"It is easier to go down a hill than up, but the view is from the top." - Arnold Bennett (1867-1931), English novelist, playwright and journalist.
The scene at the mountaintop observatory is surreal, like some Hollywood B-grade horror flick. One by one, dozens of Lycra-clad cyclists, shivering beneath fleece blankets, click-clack across concrete floors to escape an impenetrable fog and biting, horizontal rains outside. They look gaunt, almost delirious, with wicked smiles revealing one supremely satisfying truth – they have conquered a brutal, unyielding stretch of incline in northern New Hampshire called the Mount Washington Auto Road.
"It's just a wall," says Drew Miller, 36, of Flagstaff, Ariz., a member of the Trek VW cycling squad. "Right from the gun, the road disappears into the trees. You get going, and – Bam! – it's right in your face, and it never really relents. The grades might change a little bit, but it goes from crazy steep to just super steep, and alternates between those."
For many, downhill biking represents the uber cyclist – adrenaline junkies adorned in body armor and bawdy tattoos atop full suspension rigs that resemble motorcycles more than bicycles. Their races are lightning-quick, made-for-television bursts of power that hurtle them down hillsides at speeds reaching 50 miles an hour. But others know the real badge of human grit is the climb. Judging from the number of hillclimb events such as the Everest Challenge in California and Mount Evans in Colorado (see sidebar), these nasty tests of endurance, character and sustained suffering, where legs and mind bend to gravity's pull, are enjoying a renaissance.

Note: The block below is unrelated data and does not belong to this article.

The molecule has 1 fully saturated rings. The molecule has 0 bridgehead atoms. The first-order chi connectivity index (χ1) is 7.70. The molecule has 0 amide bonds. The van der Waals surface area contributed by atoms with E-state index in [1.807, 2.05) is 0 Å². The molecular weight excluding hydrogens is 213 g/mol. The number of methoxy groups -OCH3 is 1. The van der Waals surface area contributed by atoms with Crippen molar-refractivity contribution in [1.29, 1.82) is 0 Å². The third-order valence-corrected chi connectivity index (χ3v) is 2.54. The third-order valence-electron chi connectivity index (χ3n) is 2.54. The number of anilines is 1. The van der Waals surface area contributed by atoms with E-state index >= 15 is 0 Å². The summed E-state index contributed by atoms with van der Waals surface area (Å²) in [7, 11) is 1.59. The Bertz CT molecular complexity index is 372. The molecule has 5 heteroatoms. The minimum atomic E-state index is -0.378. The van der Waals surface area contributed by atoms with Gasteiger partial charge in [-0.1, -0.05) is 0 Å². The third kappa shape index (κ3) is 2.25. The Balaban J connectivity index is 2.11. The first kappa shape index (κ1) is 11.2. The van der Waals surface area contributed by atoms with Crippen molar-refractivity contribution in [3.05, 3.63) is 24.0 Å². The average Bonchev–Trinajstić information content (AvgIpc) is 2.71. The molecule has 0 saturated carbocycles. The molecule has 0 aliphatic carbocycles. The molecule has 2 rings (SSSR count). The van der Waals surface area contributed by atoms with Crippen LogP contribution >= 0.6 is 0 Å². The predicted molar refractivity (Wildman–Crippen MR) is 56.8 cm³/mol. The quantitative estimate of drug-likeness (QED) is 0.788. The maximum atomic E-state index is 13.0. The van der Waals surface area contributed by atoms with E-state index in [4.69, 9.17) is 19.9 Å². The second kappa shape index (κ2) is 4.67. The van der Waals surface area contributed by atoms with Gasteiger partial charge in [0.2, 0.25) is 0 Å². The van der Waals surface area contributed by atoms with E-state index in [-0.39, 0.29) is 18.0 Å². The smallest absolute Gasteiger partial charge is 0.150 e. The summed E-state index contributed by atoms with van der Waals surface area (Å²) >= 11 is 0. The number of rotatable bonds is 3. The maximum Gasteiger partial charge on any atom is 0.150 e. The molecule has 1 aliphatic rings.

The best of the genre is Mount Washington, a 6,300-foot granite knob. Even Miller, who's won the Ironhorse Classic in Colorado and finished second at the 14,200-foot Mount Evans on three occasions, says he underestimated the ornery nature of the Northeast's tallest peak. The Auto Road, first built in the mid-1800s, features 72 corners and an average grade of 12 percent, including an ungodly 22-percent stretch over the last 100 yards, while rising almost 5,000 feet in 7.6 miles (steeper and longer than the L'Alpe d'Huez of Tour de France fame). Unlike Mount Evans, there is no run-up, no time to get acclimated to the effort. From the start, the paved road ascends to peak, eventually disintegrating to a patchy dirt and gravel path scarred by rivulets formed by run-off. And every August, 600 hardy cyclists come to take their measure of the mountain.
"The only way to go is to go up, but the only way to go up is to put yourself into this extra level of suffering that you're not used to," says two-time winner Tim Johnson of Middleton, Mass. "You have no other option other than pushing yourself until you can't push yourself anymore. You can't coast, you can't relax, and you can't do anything but go super, super hard. And maybe that is an attraction, because you learn new limits for yourself."